Pitt is one of a small band of jellyfish researchers hoping to settle that question. With support from the National Center for Ecological Analysis and Synthesis in Santa Barbara, Calif., she and her colleagues on the center’s Jellyfish Working Group are gathering up datasets from around the world on jellyfish blooms. They expect to have a global picture — and be able to take the measure of their foe — in about a year, Pitt says.
Jellyfish clearly have an impact on human activity. Besides fouling fishing nets, they invade fish farms, block cooling intakes at coastal power plants, and force beach closures. Some jellies pose a mortal threat. Dozens of
people die each year from jellyfish stings, far more than from encounters with other marine creatures, including sharks. A box jellyfish, the Chironex sea wasp, may be the most lethal animal on the planet: Its toxin can kill a person in three minutes. Global warming may allow deadly jellyfish, now mostly found in tropical and subtropical waters, to conquer new turf in temperate waters as sea surface temperatures rise, warns Richardson. “It’s very likely that venomous jellyfish will move toward the poles,” he says.
While that could be a big blow for tourism, far more worrisome to many researchers is the threat that jellies pose to fish stocks. The most important helping hand for jellyfish may be overfishing. In one well-documented episode, the devastation of sardine stocks appear to have cleared the way for the rise of Chrysaora off Namibia, in waters known as the northern Benguela. Recent research cruises there have hauled in about four times as much jelly biomass as fish biomass.
Another ecosystem tweak that benefits jellyfish is eutrophication. A flood of nutrients from agricultural runoff and sewage spurs phytoplankton growth in coastal waters, providing a feeding bonanza for jellyfish. Eutrophication, usually around the mouths of major rivers, can also create low-oxygen dead zones that jellyfish generally tolerate better than fish.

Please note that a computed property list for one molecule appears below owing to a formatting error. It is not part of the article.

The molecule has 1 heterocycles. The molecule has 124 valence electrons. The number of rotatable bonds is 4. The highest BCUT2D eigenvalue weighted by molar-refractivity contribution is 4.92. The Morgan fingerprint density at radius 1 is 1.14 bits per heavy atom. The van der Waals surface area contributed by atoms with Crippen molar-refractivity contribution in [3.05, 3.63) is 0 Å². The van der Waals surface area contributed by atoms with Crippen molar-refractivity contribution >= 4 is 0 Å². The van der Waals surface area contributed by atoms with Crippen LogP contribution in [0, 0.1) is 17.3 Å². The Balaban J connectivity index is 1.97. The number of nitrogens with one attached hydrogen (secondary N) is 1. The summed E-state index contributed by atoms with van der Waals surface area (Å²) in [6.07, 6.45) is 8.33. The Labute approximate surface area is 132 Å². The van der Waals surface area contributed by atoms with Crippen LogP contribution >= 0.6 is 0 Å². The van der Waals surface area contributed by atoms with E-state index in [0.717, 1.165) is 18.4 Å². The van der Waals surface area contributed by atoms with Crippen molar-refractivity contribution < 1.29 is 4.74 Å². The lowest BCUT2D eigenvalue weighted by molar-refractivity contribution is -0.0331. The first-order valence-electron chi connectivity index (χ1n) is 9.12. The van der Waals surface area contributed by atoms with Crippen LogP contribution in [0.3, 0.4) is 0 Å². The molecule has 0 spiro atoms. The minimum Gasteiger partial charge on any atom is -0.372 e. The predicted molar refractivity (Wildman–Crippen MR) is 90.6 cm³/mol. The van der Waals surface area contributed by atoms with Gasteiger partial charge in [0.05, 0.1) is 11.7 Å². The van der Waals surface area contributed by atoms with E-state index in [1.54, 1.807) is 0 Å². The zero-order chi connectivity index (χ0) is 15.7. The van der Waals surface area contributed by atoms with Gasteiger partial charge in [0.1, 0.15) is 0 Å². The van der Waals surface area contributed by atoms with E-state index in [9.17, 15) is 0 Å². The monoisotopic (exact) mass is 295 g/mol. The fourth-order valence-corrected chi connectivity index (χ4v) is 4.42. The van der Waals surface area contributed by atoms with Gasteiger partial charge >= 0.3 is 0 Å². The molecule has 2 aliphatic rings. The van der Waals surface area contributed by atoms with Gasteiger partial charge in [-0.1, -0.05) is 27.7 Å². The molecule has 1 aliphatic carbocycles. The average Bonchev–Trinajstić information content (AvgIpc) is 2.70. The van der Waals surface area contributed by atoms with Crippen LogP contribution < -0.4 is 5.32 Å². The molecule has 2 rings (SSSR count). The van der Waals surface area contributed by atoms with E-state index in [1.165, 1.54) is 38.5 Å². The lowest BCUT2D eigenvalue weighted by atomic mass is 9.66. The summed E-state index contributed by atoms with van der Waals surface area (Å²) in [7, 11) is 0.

Global warming may also abet regime change. Warmer ocean temperatures are correlated with jellyfish blooms. A possible explanation, says Richardson, is that warming leads to nutrient-poor surface waters. Such conditions favor flagellates, a kind of zooplankton, over diatoms, a kind of phytoplankton. Flagellate-dominated food webs may be more favorable to jellyfish, he says.
The waters off North Asia may be acutely vulnerable to jellyfish invasion.
For reasons yet to be fully fathomed, the waters off North Asia may be acutely vulnerable to a jellyfish invasion. Since 2000 or so, the Nomura’s jellyfish and two other species — Aurelia aurita and Cyanea nozakii — have been plaguing the Yellow Sea. In the past 5 years, anchovy catches there have decreased 20-fold, says Sun. Perhaps as a result, just like off Namibia, jellyfish are seizing the day. During a research cruise in the Yellow Sea in the summer of 2009, jellyfish amounted to 95 percent of the biomass netted by the scientists.
Alarmed by this ascendancy of jellyfish, Sun is leading a five-year initiative to unravel why jellyfish have become a perennial pest. Among other things, his team will hunt for the elusive cradle of jellyfish in the Yellow Sea. Species of Cnidaria, the phylum with the vast majority of jellyfish, can spend years on the sea bottom as polyps. These reproduce asexually, popping off medusae — the familiar bell-shaped form of cnidarian jellies — that drift up toward the surface. Scientists speculate that polyps may be gaining a stronger foothold in North Asia at the expense of mollusks and other bottom-dwelling creatures. The Chinese group will search for polyps in the Yellow Sea and East China Sea.
One possibility in these seas is that coastal and offshore construction and engineering works are creating new habitat for polyps. Structures as diverse as drilling platforms, embankments, and aquaculture frames introduce smooth surfaces made of plastic and other materials into the marine environment. In the past two decades, as China’s economy boomed, such structures have proliferated, says Yu Zhigang, a marine chemist at Ocean University of China in Qingdao. The Chinese initiative will test the hypothesis that artificial landscapes are cradles for jellyfish polyps.
The bottom line is that multiple factors may favor jellyfish over fish, says Shin-ichi Uye, an ecologist at Hiroshima University who has charted the rapid rise of the Nomura’s jellyfish in the Sea of Japan. The recipe for what makes jellyfish run amuck likely varies by region, and for that reason may take time to decipher. But the future of the world’s fisheries may well depend on it.